Mansoor Ali

Mansoor Ali


Name: Mansoor Ali

Second Name: Khan Pataudi

Date of birth: 05.01.1941

Place of birth: Bhopal, Bhopal State, British India

Role: Batsman

Batting Style: Right-handed

Bowling Style: Right-arm medium

Height: 5 ft 6 in (1.68 m)

Number: N/A

Teams: Sussex

Teams: Delhi

Teams: Hyderabad

Mansoor Ali Khan Pataudi, known as “Tiger” Pataudi in the cricketing world, was a figure who combined royal lineage with exceptional sporting talent. Born on January 5, 1941, into the princely state of Pataudi in India, he was destined for a life less ordinary. His father, Iftikhar Ali Khan, was also a renowned cricketer, playing for both England and India, setting the stage for his son to follow in his footsteps. Educated at prestigious institutions like Winchester College and Balliol College, Oxford, Pataudi was more than just a cricketer; he was a scholar and a gentleman of the game.

His cricketing career, marked by remarkable skill and resilience, took an unexpected turn due to a tragic car accident that resulted in the loss of vision in his right eye. However, this setback only fueled his determination, leading him to adapt his playing style and continue his cricketing journey. His ascent to the captaincy of the Indian cricket team at the young age of 21 not only made him the youngest captain at the time but also marked the beginning of a new era in Indian cricket, characterized by his aggressive leadership and innovative tactics.

This article delves into the life and legacy of Mansoor Ali Khan Pataudi, a man who was not just a cricketer but an icon, a trailblazer, and a true legend of the sport​​​​​​​​.

Batting Career Summary

FORMAT Mat Inns NO Runs HS Ave 100s 50s 6s Ct St
Tests 46 83 3 2793 203* 34.91 6 16 19 27 0
FC 310 499 41 15425 203* 33.67 33 75 - 208 0
List A 7 6 0 210 51 35.00 0 1 - 4 0

Bowling Career Summary

FORMAT Mat Inns Balls Runs Wkts BBI BBM Ave Econ SR 4w 5w 10w
Tests 46 10 132 88 1 1/10 1/10 88.00 4.00 132.0 0 0 0
FC 310 - 1192 776 10 1/0 - 77.60 3.90 119.2 - 0 0
List A 7 - 0 0 0 - - - - - 0 0 0

Career Information


Debut: India vs England at Delhi - December 13 - 18, 1961

Last: India vs West Indies at Wankhede - January 23 - 29, 1975


Span: 1957 - 1975/76


Span: 1965 - 1974/75

Mansoor Ali’s Comprehensive Biography

Mansoor Ali Khan Pataudi, often revered as one of the most iconic figures in Indian cricket, was born on January 5, 1941, in Bhopal, Madhya Pradesh. He was born to Iftikhar Ali Khan and Sajida Sultan, with his lineage tracing back to the royal Pataudi family. His father was also a prominent cricketer, and his mother was the Begum of Bhopal. Following his father’s unexpected demise, Mansoor succeeded him as the ninth Nawab of Pataudi at the age of eleven.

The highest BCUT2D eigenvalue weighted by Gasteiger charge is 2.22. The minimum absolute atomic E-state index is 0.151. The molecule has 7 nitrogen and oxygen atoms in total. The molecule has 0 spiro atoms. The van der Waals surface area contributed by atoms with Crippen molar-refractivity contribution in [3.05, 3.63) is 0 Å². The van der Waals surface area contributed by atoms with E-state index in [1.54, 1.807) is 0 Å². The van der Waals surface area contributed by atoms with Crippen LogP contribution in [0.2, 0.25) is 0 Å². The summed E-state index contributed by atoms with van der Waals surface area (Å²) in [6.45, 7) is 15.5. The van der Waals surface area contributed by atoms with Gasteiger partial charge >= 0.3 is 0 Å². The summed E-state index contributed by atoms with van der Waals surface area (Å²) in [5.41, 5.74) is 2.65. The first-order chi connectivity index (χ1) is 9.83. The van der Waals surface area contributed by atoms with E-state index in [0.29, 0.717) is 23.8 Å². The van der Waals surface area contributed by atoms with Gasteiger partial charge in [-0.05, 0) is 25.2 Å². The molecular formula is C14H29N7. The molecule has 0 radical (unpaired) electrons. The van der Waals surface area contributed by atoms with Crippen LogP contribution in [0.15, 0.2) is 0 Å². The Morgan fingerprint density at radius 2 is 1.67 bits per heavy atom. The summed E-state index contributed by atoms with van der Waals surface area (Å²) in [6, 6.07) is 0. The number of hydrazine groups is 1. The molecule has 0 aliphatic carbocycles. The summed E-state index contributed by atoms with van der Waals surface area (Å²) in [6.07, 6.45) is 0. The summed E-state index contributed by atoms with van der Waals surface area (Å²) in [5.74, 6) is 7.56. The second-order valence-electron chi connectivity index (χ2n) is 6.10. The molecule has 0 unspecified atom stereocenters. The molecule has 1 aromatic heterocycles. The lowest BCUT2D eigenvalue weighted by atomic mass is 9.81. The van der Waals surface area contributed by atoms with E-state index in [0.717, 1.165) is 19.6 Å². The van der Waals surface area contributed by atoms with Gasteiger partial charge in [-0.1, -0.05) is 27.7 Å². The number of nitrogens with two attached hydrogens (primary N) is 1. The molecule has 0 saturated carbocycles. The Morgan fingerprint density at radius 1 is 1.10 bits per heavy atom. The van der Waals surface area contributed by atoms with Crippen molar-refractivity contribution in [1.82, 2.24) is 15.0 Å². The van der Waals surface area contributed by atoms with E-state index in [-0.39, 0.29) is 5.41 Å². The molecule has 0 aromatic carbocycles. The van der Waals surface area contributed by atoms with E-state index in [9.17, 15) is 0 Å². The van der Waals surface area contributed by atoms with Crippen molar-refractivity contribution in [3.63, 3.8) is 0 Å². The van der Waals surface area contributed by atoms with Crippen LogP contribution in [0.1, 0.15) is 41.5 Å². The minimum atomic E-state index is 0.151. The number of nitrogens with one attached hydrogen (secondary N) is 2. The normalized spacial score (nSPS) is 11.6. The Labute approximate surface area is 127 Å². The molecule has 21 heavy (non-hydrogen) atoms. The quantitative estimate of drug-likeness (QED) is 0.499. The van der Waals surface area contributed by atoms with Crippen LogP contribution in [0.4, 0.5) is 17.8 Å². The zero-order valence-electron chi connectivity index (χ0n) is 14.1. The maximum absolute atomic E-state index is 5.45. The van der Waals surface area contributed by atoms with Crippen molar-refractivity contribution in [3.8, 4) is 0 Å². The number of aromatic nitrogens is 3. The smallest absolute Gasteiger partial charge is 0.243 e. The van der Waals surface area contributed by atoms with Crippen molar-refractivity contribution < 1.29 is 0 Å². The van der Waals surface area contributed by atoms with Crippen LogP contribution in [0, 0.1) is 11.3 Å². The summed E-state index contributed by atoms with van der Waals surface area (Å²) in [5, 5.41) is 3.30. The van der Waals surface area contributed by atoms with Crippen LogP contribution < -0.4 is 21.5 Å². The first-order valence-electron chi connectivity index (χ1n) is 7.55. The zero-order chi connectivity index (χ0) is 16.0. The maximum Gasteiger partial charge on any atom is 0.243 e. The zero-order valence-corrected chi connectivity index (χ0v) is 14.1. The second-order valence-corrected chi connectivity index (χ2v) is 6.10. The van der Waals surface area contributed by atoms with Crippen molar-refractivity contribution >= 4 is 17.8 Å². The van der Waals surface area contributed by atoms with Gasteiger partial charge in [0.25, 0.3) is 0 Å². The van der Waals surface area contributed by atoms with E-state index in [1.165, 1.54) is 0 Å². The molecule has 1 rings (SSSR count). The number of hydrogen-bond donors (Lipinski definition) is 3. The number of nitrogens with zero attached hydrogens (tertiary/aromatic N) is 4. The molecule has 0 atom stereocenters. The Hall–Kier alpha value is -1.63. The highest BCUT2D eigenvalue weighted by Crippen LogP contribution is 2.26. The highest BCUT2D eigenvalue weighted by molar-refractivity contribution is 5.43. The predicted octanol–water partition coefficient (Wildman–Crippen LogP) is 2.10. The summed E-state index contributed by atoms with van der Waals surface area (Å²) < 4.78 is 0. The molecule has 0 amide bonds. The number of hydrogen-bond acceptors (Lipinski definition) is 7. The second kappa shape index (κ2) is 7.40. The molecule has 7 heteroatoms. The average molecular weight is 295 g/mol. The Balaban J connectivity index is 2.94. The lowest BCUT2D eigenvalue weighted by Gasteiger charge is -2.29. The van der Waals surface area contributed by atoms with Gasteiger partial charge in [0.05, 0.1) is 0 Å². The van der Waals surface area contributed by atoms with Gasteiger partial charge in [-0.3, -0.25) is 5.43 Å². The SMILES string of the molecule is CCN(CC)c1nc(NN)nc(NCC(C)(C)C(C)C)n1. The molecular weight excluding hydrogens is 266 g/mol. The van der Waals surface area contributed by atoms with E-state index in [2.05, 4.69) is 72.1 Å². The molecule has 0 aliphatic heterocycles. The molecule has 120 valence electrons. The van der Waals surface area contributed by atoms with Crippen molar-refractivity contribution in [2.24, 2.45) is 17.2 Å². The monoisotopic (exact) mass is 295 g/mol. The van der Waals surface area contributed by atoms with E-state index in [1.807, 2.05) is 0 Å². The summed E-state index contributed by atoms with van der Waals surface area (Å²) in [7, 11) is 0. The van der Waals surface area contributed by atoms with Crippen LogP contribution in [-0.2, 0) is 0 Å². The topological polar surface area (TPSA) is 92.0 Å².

Pataudi’s early education spanned several prestigious institutions, including Welham Boys’ School in Dehradun and Winchester College in England. He then pursued further studies at Balliol College, Oxford, where he studied Arabic and French. During his school and college days, Pataudi not only excelled academically but also shone brightly in cricket, captaining his school team and continuing the cricketing legacy of his family.

Tragically, Pataudi’s cricket career faced a significant challenge when he suffered a severe eye injury in a car accident in Hove in 1961. This accident resulted in permanent damage to his right eye, causing double vision. However, showing remarkable determination, Pataudi adapted to play with one eye and made his Test debut for India in December 1961 against England in Delhi, even scoring a century in the third Test match in Madras.

At just 21 years and 77 days old, Pataudi became the youngest captain of the Indian cricket team, a record he held until 2004. Under his leadership, India achieved significant milestones, including their first-ever overseas Test match win against New Zealand in 1968. He captained India in 40 of his 46 Test matches, securing 9 victories.

Apart from his national duties, Pataudi had a noteworthy first-class career. He played for Sussex County Cricket Club in England and later represented Delhi and Hyderabad in Indian domestic cricket. He was recognized for his contributions to cricket with the Arjuna Award in 1964 and the Padma Shri in 1967.

Pataudi’s personal life also garnered attention, especially his marriage to Bollywood actress Sharmila Tagore in 1969. They had three children, Saif Ali Khan, Saba Ali Khan, and Soha Ali Khan.

After retiring from active cricket in 1975, Pataudi continued to be involved in the sport in various capacities, including managing the Indian cricket team and serving as a referee for Ashes Tests in 1993.